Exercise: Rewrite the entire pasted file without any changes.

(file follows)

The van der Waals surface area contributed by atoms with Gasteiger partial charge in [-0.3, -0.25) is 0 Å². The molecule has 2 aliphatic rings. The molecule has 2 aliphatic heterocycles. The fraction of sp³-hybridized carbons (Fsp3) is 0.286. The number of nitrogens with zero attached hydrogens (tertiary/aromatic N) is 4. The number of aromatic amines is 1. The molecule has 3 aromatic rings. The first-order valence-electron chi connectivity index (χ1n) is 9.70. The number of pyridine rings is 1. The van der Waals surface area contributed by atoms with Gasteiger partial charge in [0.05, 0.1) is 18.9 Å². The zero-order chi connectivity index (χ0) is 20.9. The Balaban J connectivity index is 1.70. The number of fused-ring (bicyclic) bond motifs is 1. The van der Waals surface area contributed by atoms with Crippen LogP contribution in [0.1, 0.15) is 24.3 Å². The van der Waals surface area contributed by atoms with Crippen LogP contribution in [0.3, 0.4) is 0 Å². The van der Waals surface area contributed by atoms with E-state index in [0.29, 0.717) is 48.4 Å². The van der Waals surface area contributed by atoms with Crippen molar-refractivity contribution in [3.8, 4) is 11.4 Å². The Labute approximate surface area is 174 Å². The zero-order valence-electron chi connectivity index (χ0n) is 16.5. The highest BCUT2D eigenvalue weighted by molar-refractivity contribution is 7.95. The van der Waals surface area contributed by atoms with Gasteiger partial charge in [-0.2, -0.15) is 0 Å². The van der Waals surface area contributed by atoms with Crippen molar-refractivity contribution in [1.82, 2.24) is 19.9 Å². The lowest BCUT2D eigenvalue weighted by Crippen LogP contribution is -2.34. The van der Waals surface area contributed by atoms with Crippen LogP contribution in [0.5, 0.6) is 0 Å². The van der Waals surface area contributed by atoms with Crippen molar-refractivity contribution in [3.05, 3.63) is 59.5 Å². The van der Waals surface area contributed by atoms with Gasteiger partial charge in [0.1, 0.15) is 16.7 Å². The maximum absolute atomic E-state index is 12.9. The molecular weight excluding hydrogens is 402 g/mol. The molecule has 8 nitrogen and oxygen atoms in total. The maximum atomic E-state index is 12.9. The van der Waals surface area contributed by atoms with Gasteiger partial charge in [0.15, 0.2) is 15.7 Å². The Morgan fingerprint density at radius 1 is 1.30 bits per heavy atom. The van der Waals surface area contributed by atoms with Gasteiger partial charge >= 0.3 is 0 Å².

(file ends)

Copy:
The van der Waals surface area contributed by atoms with Gasteiger partial charge in [-0.3, -0.25) is 0 Å². The molecule has 2 aliphatic rings. The molecule has 2 aliphatic heterocycles. The fraction of sp³-hybridized carbons (Fsp3) is 0.286. The number of nitrogens with zero attached hydrogens (tertiary/aromatic N) is 4. The number of aromatic amines is 1. The molecule has 3 aromatic rings. The first-order valence-electron chi connectivity index (χ1n) is 9.70. The number of pyridine rings is 1. The van der Waals surface area contributed by atoms with Gasteiger partial charge in [0.05, 0.1) is 18.9 Å². The zero-order chi connectivity index (χ0) is 20.9. The Balaban J connectivity index is 1.70. The number of fused-ring (bicyclic) bond motifs is 1. The van der Waals surface area contributed by atoms with Crippen LogP contribution in [0.1, 0.15) is 24.3 Å². The van der Waals surface area contributed by atoms with Crippen LogP contribution in [0.3, 0.4) is 0 Å². The van der Waals surface area contributed by atoms with E-state index in [0.29, 0.717) is 48.4 Å². The van der Waals surface area contributed by atoms with Crippen molar-refractivity contribution in [3.8, 4) is 11.4 Å². The Labute approximate surface area is 174 Å². The zero-order valence-electron chi connectivity index (χ0n) is 16.5. The highest BCUT2D eigenvalue weighted by molar-refractivity contribution is 7.95. The van der Waals surface area contributed by atoms with Gasteiger partial charge in [-0.2, -0.15) is 0 Å². The van der Waals surface area contributed by atoms with Crippen molar-refractivity contribution in [1.82, 2.24) is 19.9 Å². The lowest BCUT2D eigenvalue weighted by Crippen LogP contribution is -2.34. The van der Waals surface area contributed by atoms with Crippen LogP contribution in [0.5, 0.6) is 0 Å². The van der Waals surface area contributed by atoms with Crippen molar-refractivity contribution in [3.05, 3.63) is 59.5 Å². The van der Waals surface area contributed by atoms with Gasteiger partial charge in [0.1, 0.15) is 16.7 Å². The maximum absolute atomic E-state index is 12.9. The molecular weight excluding hydrogens is 402 g/mol. The molecule has 8 nitrogen and oxygen atoms in total. The maximum atomic E-state index is 12.9. The van der Waals surface area contributed by atoms with Gasteiger partial charge in [0.15, 0.2) is 15.7 Å². The Morgan fingerprint density at radius 1 is 1.30 bits per heavy atom. The van der Waals surface area contributed by atoms with Gasteiger partial charge >= 0.3 is 0 Å².